The general jist is that, the more you tweet links, the fewer clicks you’ll get.
In a weird mathematical form it does make sense, in a very general way too (i.e covering a broad Twitter user base).
In theory, the more you tweet, and the more links you tweet, the fuller a person’s Twitter timeline becomes, the harder it is to follow you and what you’re saying , the less likely it is that you’ll be read and clicked. That is, if you’re not tweeting so much stuff that people unfollow you because you’re too busy ranting from your soapbox.
Theoretically, this is correct, and Dan’s charts do show that this can happen. However, there are many more considerations to factor in, especially with the user base that Twitter has.
Take one of my favorite Social Media Celebrities – Mr. Chris Brogan, he does Tweet rather a lot, I’m sure many of his followers follow many people, their Twitter timelines will be rather full, however Chris puts a lot of links out there and I’m sure he gets more than a few clicks on those links.
Yes, math comes into play, it’s simply not possible to see all that people tweet all the time.
The human part of Social Media comes into play too. Make a headline interesting and it’s likely to grab attention, put it out there at the right time (in general or relevant time for the reader) and you’ll get clicked and retweeted, if you engage and are interesting you’ll get clicks.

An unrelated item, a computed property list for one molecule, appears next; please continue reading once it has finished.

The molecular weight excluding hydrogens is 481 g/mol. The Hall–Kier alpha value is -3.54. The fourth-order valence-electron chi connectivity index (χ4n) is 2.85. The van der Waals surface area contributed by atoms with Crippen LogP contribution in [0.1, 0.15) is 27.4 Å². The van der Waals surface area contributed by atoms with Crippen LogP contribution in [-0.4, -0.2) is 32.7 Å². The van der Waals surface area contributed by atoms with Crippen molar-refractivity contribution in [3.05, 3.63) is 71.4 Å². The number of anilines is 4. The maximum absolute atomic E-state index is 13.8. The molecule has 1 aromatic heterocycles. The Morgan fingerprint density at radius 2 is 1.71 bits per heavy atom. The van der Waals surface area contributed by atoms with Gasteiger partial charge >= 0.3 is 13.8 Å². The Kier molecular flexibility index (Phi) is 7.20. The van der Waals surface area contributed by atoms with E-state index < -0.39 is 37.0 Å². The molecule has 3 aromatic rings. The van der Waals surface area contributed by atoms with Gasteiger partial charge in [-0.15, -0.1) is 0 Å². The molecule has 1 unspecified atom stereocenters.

In the end, I think it’s all down to you. It’s all down to how you manage your twitter following (following and followers) and how you engage.
Keep who you follow managed, make sure they’re people you engage with and engage with you. Or are people who are relevant to you. If someone is just spewing junk that has nothing to do with you.. why are you following them? They’re filling your screen with noise and detracting from the people you want to listen to.
Manage how you tweet your links. Your followers don’t want to see nothing but links in your account. When they do see links, they want to see interesting ones. “Hey click this!..” does sometimes work but blind clicks aren’t always good clicks. Something like “@JustinKownacki spotted a good coffee shop map, here it is..” often works a lot better. This way you’re telling people what it’s about, where it came from and people searching Twitter for coffee shop maps are likely to pick up on it.
What do you think? do more tweeted links mean fewer clicks?
See Dan Zarrella’s article here
Author: Andy Quayle
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